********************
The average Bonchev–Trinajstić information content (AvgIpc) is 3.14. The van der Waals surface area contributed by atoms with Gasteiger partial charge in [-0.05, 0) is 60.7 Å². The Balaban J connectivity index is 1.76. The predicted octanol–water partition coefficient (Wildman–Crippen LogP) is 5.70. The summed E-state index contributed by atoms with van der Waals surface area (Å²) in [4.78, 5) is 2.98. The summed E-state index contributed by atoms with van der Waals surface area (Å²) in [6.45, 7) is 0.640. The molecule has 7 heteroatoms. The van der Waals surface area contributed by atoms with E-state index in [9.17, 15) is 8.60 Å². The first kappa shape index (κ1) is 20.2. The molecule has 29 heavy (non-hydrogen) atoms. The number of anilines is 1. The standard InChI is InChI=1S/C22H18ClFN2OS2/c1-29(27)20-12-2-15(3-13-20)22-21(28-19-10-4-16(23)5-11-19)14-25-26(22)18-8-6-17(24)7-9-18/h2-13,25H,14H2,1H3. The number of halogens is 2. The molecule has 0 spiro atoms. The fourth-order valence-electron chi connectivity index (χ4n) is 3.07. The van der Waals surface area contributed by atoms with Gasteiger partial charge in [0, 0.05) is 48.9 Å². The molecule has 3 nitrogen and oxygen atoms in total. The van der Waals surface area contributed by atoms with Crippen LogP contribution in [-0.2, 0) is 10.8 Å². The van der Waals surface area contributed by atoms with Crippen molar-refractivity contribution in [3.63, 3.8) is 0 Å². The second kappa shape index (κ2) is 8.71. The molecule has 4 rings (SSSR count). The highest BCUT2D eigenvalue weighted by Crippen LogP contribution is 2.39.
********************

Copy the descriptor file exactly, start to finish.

The average Bonchev–Trinajstić information content (AvgIpc) is 3.14. The van der Waals surface area contributed by atoms with Gasteiger partial charge in [-0.05, 0) is 60.7 Å². The Balaban J connectivity index is 1.76. The predicted octanol–water partition coefficient (Wildman–Crippen LogP) is 5.70. The summed E-state index contributed by atoms with van der Waals surface area (Å²) in [4.78, 5) is 2.98. The summed E-state index contributed by atoms with van der Waals surface area (Å²) in [6.45, 7) is 0.640. The molecule has 7 heteroatoms. The van der Waals surface area contributed by atoms with E-state index in [9.17, 15) is 8.60 Å². The first kappa shape index (κ1) is 20.2. The molecule has 29 heavy (non-hydrogen) atoms. The number of anilines is 1. The standard InChI is InChI=1S/C22H18ClFN2OS2/c1-29(27)20-12-2-15(3-13-20)22-21(28-19-10-4-16(23)5-11-19)14-25-26(22)18-8-6-17(24)7-9-18/h2-13,25H,14H2,1H3. The number of halogens is 2. The molecule has 0 spiro atoms. The fourth-order valence-electron chi connectivity index (χ4n) is 3.07. The van der Waals surface area contributed by atoms with Gasteiger partial charge in [0, 0.05) is 48.9 Å². The molecule has 3 nitrogen and oxygen atoms in total. The van der Waals surface area contributed by atoms with Crippen LogP contribution in [-0.2, 0) is 10.8 Å². The van der Waals surface area contributed by atoms with Crippen molar-refractivity contribution in [3.63, 3.8) is 0 Å². The second kappa shape index (κ2) is 8.71. The molecule has 4 rings (SSSR count). The highest BCUT2D eigenvalue weighted by Crippen LogP contribution is 2.39.